And secondly, when we explored the chance to work with refugees, we came together as a team, and decided unanimously that this was a direction we wanted AEC to go. This work is meaningful to all of our team. We have over 30 staff from Rwanda, Tanzania, Burundi, and Uganda. Many AEC staff have been refugees themselves, many have refugee family members, all are one degree away from the refugee experience. Tending to the refugees from Burundi and Congo that are living in Rwanda is a way of taking care of our extended family. And to be able to support someone in their search for self-sufficiency is an incredible honor -- an opportunity that we don't take lightly.
Rwanda is located in the Great Lakes region in between Central and Eastern Africa. Historically these regions have been rhythmed by internal conflicts. Rwanda is the smallest country in the region, and completely landlocked. But despite its size, Rwanda has opened its borders and welcomed refugees from neighboring Burundi and Congo. In total, there are about 157,000 refugees living in Rwanda.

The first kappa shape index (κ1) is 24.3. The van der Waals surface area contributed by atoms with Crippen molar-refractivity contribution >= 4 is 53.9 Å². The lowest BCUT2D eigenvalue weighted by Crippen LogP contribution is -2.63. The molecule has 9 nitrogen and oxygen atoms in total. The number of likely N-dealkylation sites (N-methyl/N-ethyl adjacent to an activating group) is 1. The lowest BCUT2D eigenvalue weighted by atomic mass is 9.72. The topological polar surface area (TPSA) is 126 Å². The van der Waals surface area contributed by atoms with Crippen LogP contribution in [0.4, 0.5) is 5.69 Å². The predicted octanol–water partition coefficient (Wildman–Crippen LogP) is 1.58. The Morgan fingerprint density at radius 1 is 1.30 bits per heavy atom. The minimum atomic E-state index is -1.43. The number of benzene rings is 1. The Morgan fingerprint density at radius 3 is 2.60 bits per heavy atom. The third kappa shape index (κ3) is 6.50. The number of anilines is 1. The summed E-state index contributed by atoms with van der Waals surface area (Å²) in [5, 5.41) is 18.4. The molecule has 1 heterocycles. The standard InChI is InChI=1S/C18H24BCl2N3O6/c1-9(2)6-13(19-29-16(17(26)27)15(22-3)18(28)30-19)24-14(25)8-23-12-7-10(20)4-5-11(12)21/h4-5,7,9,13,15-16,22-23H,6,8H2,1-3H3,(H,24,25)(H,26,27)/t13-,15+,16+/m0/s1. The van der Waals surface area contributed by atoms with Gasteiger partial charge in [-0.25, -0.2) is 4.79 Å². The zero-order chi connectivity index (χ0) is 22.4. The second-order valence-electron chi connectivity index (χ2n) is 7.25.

Last week I visited the Mahama camp, in Eastern Rwanda, hosting 53,000+ Burundian Refugees for the last 2 years. When I walked into the Mahama camp, I immediately noticed there were like hundreds of young children, aged between 2 to 6, walking out of school.
I am Burundian, and it struck me because this is actually the future of my country living in a camp. They were singing, they were smiling. And then there was another smaller group of 4 teenage girls they were talking about what they were going to do, and one of them said ”Nzosubira mu muziki ni nataha”. “I will only go back dancing when I go home.” They have hope. It’s a huge village, families, moms, young children, 50,000 people. And the only actual job that they can get is to become a volunteer in one of the organizations in the camps. And they only get like 600 RWF per day. That’s 75 cents. That cannot even buy one kg of sugar.
There is an urgency to support refugees to improve their livelihood. Right now, at AEC we are working with 950 entrepreneurs in East Africa, including Burundian and Congolese refugees based in Rwanda. These are people who left everything (homes, career, businesses) their worked hard for and fled to seek a safe refuge in Rwanda. Starting from scratch is not easy in a new environment and these people need support to become self-reliant, to generate income for themselves and their families.